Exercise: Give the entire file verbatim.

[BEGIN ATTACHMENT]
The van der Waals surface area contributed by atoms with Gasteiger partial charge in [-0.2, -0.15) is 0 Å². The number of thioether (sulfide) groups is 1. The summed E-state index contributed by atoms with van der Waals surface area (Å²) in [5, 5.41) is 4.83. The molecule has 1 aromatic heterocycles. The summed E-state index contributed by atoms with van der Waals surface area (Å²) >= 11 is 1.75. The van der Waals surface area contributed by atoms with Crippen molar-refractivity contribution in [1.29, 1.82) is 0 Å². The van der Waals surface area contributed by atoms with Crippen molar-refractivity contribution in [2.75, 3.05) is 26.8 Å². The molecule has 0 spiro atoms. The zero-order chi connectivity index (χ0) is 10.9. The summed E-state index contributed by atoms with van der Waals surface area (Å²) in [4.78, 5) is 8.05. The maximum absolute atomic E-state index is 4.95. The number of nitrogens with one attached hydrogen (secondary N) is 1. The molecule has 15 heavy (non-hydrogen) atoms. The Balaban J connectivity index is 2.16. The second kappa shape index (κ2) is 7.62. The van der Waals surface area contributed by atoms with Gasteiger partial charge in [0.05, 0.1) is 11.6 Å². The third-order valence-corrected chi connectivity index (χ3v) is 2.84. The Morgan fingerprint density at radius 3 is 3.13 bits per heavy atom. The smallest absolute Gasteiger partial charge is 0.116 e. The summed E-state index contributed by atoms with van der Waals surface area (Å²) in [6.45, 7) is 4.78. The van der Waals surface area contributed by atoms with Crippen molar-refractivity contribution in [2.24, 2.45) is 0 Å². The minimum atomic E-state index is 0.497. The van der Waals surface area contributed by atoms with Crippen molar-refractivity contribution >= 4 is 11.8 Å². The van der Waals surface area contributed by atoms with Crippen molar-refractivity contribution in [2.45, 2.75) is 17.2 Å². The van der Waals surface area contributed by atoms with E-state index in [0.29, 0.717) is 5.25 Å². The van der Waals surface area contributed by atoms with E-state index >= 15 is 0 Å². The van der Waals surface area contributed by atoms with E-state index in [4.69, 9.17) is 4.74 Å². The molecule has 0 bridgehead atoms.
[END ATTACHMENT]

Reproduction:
The van der Waals surface area contributed by atoms with Gasteiger partial charge in [-0.2, -0.15) is 0 Å². The number of thioether (sulfide) groups is 1. The summed E-state index contributed by atoms with van der Waals surface area (Å²) in [5, 5.41) is 4.83. The molecule has 1 aromatic heterocycles. The summed E-state index contributed by atoms with van der Waals surface area (Å²) >= 11 is 1.75. The van der Waals surface area contributed by atoms with Crippen molar-refractivity contribution in [1.29, 1.82) is 0 Å². The van der Waals surface area contributed by atoms with Crippen molar-refractivity contribution in [2.75, 3.05) is 26.8 Å². The molecule has 0 spiro atoms. The zero-order chi connectivity index (χ0) is 10.9. The summed E-state index contributed by atoms with van der Waals surface area (Å²) in [4.78, 5) is 8.05. The maximum absolute atomic E-state index is 4.95. The number of nitrogens with one attached hydrogen (secondary N) is 1. The molecule has 15 heavy (non-hydrogen) atoms. The Balaban J connectivity index is 2.16. The second kappa shape index (κ2) is 7.62. The van der Waals surface area contributed by atoms with Gasteiger partial charge in [0.05, 0.1) is 11.6 Å². The third-order valence-corrected chi connectivity index (χ3v) is 2.84. The Morgan fingerprint density at radius 3 is 3.13 bits per heavy atom. The smallest absolute Gasteiger partial charge is 0.116 e. The summed E-state index contributed by atoms with van der Waals surface area (Å²) in [6.45, 7) is 4.78. The van der Waals surface area contributed by atoms with Crippen molar-refractivity contribution in [2.24, 2.45) is 0 Å². The minimum atomic E-state index is 0.497. The van der Waals surface area contributed by atoms with Crippen molar-refractivity contribution >= 4 is 11.8 Å². The van der Waals surface area contributed by atoms with Crippen molar-refractivity contribution in [2.45, 2.75) is 17.2 Å². The van der Waals surface area contributed by atoms with E-state index in [0.29, 0.717) is 5.25 Å². The van der Waals surface area contributed by atoms with E-state index >= 15 is 0 Å². The van der Waals surface area contributed by atoms with E-state index in [4.69, 9.17) is 4.74 Å². The molecule has 0 bridgehead atoms.